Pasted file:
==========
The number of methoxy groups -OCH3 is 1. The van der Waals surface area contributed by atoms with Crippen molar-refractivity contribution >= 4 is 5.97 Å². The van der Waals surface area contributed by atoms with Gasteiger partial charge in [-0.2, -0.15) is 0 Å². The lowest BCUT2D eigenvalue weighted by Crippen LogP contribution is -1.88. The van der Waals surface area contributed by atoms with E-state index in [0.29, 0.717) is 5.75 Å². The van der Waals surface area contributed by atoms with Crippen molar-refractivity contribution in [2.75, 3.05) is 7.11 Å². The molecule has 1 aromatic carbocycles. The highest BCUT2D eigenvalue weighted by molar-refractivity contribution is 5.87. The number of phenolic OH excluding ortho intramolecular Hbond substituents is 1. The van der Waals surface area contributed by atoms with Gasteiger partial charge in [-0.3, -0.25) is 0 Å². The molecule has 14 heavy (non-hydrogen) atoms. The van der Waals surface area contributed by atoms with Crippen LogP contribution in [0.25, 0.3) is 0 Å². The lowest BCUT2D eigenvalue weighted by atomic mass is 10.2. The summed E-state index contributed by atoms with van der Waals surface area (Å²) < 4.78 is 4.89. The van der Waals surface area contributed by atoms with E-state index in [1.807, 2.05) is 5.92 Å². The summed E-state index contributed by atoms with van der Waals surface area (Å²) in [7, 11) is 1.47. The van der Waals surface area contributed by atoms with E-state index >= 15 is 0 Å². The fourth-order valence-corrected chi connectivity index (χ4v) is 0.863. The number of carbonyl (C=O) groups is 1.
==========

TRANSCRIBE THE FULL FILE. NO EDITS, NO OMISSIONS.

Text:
The number of methoxy groups -OCH3 is 1. The van der Waals surface area contributed by atoms with Crippen molar-refractivity contribution >= 4 is 5.97 Å². The van der Waals surface area contributed by atoms with Gasteiger partial charge in [-0.2, -0.15) is 0 Å². The lowest BCUT2D eigenvalue weighted by Crippen LogP contribution is -1.88. The van der Waals surface area contributed by atoms with E-state index in [0.29, 0.717) is 5.75 Å². The van der Waals surface area contributed by atoms with Crippen molar-refractivity contribution in [2.75, 3.05) is 7.11 Å². The molecule has 1 aromatic carbocycles. The highest BCUT2D eigenvalue weighted by molar-refractivity contribution is 5.87. The number of phenolic OH excluding ortho intramolecular Hbond substituents is 1. The van der Waals surface area contributed by atoms with Gasteiger partial charge in [-0.3, -0.25) is 0 Å². The molecule has 14 heavy (non-hydrogen) atoms. The van der Waals surface area contributed by atoms with Crippen LogP contribution in [0.25, 0.3) is 0 Å². The lowest BCUT2D eigenvalue weighted by atomic mass is 10.2. The summed E-state index contributed by atoms with van der Waals surface area (Å²) < 4.78 is 4.89. The van der Waals surface area contributed by atoms with E-state index in [1.807, 2.05) is 5.92 Å². The summed E-state index contributed by atoms with van der Waals surface area (Å²) in [7, 11) is 1.47. The van der Waals surface area contributed by atoms with E-state index >= 15 is 0 Å². The fourth-order valence-corrected chi connectivity index (χ4v) is 0.863. The number of carbonyl (C=O) groups is 1.